As I understand it from a jeepney driver who I once interviewed to pass the time while he waited for passengers outside a mall, the barkers are drawn to these very places where the jeepneys tend to congregate and make a pseudo-terminal of the roadside.

If this is really the case, then the barkers are the chicken to the traffic problem. The jeepneys are the egg. Of course, there are still the tricycles; but they are outside the scope of this article.

The traffic problem will not really go away unless roads are forcibly widened, vehicle ownership controlled and an alternative mass-transport system provided. Whether this will one day happen, I am not in a position to say. However, any solutions that attempt to control the barkers merely scrape the surface of the problem.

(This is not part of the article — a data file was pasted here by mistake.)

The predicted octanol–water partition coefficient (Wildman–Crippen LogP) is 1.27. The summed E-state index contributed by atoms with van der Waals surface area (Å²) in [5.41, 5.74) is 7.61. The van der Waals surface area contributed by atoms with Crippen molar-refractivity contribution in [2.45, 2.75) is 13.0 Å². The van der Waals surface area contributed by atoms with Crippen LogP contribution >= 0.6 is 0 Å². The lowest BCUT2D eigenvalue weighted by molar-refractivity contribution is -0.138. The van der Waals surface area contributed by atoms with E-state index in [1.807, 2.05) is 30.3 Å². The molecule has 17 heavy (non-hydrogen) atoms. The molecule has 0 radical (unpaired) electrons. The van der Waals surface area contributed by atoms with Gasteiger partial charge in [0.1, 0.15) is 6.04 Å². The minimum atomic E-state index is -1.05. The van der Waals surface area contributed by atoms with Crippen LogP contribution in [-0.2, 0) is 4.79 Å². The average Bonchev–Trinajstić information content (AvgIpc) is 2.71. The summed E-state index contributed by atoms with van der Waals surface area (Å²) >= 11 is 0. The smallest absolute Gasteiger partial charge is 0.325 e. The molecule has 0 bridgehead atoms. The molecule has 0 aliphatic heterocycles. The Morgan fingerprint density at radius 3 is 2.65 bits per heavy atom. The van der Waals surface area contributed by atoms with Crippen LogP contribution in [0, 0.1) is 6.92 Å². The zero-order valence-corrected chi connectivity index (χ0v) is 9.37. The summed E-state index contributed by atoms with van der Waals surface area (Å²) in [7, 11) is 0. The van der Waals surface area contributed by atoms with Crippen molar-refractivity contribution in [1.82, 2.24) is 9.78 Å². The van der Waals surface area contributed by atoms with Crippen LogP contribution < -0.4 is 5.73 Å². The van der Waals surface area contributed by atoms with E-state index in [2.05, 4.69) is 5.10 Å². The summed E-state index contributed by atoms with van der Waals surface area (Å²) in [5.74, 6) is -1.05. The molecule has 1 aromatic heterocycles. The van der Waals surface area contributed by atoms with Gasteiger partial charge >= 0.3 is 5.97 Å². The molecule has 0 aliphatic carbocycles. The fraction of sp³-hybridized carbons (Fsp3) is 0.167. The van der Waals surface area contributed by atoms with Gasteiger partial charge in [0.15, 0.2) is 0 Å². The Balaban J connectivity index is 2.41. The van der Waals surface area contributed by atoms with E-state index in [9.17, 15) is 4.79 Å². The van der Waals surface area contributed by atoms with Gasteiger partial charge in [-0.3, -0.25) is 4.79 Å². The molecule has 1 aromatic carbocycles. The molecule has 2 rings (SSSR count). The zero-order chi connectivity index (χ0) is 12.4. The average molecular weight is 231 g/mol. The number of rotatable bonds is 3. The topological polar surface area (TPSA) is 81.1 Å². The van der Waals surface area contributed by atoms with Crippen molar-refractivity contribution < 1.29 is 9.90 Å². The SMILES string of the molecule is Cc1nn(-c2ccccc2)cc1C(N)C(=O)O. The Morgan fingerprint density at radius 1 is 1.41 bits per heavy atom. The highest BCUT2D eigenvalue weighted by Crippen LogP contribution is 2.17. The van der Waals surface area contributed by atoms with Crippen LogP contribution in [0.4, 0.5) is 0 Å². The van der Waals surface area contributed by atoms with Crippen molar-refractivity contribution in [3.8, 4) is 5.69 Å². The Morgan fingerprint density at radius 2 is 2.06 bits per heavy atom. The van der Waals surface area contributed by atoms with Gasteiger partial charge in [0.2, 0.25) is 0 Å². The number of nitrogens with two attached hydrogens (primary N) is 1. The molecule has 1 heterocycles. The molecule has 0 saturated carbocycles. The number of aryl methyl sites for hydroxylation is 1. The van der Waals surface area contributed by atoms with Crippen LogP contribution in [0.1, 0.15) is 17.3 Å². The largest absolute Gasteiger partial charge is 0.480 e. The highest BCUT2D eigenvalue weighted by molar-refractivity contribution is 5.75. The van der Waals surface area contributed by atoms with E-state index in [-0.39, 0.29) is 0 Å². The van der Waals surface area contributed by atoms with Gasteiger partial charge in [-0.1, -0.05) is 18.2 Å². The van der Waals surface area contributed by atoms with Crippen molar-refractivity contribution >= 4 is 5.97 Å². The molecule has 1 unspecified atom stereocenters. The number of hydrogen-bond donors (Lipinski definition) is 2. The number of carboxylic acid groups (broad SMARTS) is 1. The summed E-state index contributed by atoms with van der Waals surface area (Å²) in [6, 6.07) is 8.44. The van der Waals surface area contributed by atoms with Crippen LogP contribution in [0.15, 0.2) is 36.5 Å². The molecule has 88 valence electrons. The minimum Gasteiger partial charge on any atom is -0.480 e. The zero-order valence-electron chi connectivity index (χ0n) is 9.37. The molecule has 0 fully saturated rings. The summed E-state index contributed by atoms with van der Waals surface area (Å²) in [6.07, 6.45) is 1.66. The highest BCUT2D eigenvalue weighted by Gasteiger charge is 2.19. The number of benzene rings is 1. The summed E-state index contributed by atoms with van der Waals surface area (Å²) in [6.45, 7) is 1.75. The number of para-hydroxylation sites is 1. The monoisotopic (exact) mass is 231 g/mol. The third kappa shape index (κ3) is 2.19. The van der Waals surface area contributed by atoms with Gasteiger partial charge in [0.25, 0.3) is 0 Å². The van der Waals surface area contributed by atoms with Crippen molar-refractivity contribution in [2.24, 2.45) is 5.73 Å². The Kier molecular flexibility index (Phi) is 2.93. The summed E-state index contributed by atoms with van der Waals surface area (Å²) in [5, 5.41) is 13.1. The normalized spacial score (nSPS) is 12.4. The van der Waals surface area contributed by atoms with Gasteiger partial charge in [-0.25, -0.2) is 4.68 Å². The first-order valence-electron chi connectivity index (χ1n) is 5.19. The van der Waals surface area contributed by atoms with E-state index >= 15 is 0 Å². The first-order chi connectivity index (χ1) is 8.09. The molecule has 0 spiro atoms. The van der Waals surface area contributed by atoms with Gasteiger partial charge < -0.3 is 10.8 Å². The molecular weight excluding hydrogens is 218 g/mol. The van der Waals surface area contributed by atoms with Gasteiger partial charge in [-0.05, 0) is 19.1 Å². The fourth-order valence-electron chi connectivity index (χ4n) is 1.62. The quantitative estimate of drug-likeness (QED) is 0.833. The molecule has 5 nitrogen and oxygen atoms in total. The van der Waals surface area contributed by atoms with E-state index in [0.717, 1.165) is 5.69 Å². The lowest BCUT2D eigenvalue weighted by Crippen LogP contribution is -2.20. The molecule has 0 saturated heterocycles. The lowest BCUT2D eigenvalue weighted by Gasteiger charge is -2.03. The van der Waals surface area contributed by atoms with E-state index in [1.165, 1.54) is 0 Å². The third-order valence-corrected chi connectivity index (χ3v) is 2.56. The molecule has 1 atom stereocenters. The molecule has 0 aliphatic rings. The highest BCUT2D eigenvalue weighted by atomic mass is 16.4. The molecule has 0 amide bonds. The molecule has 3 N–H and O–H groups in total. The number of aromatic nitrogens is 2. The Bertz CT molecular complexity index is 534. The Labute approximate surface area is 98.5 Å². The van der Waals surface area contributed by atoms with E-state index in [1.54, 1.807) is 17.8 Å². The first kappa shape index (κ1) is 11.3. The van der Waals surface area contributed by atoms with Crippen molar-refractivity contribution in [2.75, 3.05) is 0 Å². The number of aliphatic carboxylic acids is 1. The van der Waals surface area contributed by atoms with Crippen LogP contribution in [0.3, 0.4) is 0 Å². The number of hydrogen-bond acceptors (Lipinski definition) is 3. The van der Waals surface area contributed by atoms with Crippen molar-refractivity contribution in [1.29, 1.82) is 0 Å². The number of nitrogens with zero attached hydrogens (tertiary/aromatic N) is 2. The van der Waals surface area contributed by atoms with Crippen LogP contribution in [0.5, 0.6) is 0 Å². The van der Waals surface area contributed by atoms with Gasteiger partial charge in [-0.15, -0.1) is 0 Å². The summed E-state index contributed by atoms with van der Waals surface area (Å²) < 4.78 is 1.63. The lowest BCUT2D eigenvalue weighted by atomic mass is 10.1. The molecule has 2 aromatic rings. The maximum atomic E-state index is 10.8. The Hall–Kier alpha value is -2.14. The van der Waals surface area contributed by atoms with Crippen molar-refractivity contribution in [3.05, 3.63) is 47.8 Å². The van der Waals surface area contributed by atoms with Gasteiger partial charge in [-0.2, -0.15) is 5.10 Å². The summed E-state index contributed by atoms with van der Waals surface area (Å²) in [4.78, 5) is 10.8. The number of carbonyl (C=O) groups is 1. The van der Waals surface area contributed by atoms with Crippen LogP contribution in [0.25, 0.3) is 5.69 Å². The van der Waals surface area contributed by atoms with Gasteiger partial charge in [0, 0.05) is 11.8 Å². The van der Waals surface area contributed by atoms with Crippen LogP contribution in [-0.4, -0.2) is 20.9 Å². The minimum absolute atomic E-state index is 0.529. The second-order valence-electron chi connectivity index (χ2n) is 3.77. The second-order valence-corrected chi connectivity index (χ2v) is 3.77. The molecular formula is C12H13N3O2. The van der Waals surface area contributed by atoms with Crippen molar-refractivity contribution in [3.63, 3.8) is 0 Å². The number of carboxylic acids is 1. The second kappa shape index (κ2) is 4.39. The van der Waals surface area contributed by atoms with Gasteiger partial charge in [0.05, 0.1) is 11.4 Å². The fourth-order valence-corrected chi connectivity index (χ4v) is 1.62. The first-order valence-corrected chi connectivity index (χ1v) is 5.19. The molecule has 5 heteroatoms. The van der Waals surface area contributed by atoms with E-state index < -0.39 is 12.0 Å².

It probably will have more of an impact if jeepneys are simply not allowed to linger anywhere except on designated pickup points. Where there are no jeepneys queued on the roadside hoping to pick up passengers, there will be no barkers.

These barkers are not necessarily welcome as far as some jeepney drivers are concerned. First of all, as I understand it, the barking is not really invited by the drivers. Thus, they pay for a service they do not ask for and for use of space that the barkers do not even own.

At the time that I interviewed this driver which was a good few years back, the going rate was anything between PHP 5-10 each time a jeepney lingers at a ‘station.’ A jeepney bound for Lemery or Batangas City can expect to pass several of these before it reaches its destination.

As a profession, being a barker is a curious one. It is hard work, alright. It cannot be fun and it is certainly hazardous to the health. It cannot be easy to be shouting all the time, all the while inhaling the noxious fumes from the exhausts of the parked jeepneys.